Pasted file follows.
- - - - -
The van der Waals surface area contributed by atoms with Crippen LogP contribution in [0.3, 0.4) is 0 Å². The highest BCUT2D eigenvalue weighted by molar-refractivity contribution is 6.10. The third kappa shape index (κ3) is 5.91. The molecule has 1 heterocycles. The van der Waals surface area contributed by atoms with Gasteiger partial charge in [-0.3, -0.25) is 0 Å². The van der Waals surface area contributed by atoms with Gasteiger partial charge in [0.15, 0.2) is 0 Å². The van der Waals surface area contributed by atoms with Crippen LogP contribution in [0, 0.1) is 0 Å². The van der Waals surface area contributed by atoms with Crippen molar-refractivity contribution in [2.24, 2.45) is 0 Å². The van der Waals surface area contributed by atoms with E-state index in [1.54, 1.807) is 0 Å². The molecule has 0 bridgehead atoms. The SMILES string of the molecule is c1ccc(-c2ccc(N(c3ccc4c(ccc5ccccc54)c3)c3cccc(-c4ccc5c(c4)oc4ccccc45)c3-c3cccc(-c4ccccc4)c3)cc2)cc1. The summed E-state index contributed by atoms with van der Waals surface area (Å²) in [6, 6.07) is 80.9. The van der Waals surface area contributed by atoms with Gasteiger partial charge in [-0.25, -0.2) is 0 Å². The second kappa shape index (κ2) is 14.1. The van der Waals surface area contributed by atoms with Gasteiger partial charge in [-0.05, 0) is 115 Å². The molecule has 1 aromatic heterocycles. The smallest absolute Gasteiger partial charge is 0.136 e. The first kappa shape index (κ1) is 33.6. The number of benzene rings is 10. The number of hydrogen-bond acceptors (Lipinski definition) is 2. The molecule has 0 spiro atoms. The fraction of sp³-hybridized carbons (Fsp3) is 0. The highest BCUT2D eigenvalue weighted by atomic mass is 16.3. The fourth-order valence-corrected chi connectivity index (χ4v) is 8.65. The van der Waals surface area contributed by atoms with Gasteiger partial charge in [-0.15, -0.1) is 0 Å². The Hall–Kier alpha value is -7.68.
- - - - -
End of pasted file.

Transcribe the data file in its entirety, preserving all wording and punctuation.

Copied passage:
The van der Waals surface area contributed by atoms with Crippen LogP contribution in [0.3, 0.4) is 0 Å². The highest BCUT2D eigenvalue weighted by molar-refractivity contribution is 6.10. The third kappa shape index (κ3) is 5.91. The molecule has 1 heterocycles. The van der Waals surface area contributed by atoms with Gasteiger partial charge in [-0.3, -0.25) is 0 Å². The van der Waals surface area contributed by atoms with Gasteiger partial charge in [0.15, 0.2) is 0 Å². The van der Waals surface area contributed by atoms with Crippen LogP contribution in [0, 0.1) is 0 Å². The van der Waals surface area contributed by atoms with Crippen molar-refractivity contribution in [2.24, 2.45) is 0 Å². The van der Waals surface area contributed by atoms with E-state index in [1.54, 1.807) is 0 Å². The molecule has 0 bridgehead atoms. The SMILES string of the molecule is c1ccc(-c2ccc(N(c3ccc4c(ccc5ccccc54)c3)c3cccc(-c4ccc5c(c4)oc4ccccc45)c3-c3cccc(-c4ccccc4)c3)cc2)cc1. The summed E-state index contributed by atoms with van der Waals surface area (Å²) in [6, 6.07) is 80.9. The van der Waals surface area contributed by atoms with Gasteiger partial charge in [-0.25, -0.2) is 0 Å². The second kappa shape index (κ2) is 14.1. The van der Waals surface area contributed by atoms with Gasteiger partial charge in [-0.05, 0) is 115 Å². The molecule has 1 aromatic heterocycles. The smallest absolute Gasteiger partial charge is 0.136 e. The first kappa shape index (κ1) is 33.6. The number of benzene rings is 10. The number of hydrogen-bond acceptors (Lipinski definition) is 2. The molecule has 0 spiro atoms. The fraction of sp³-hybridized carbons (Fsp3) is 0. The highest BCUT2D eigenvalue weighted by atomic mass is 16.3. The fourth-order valence-corrected chi connectivity index (χ4v) is 8.65. The van der Waals surface area contributed by atoms with Gasteiger partial charge in [-0.15, -0.1) is 0 Å². The Hall–Kier alpha value is -7.68.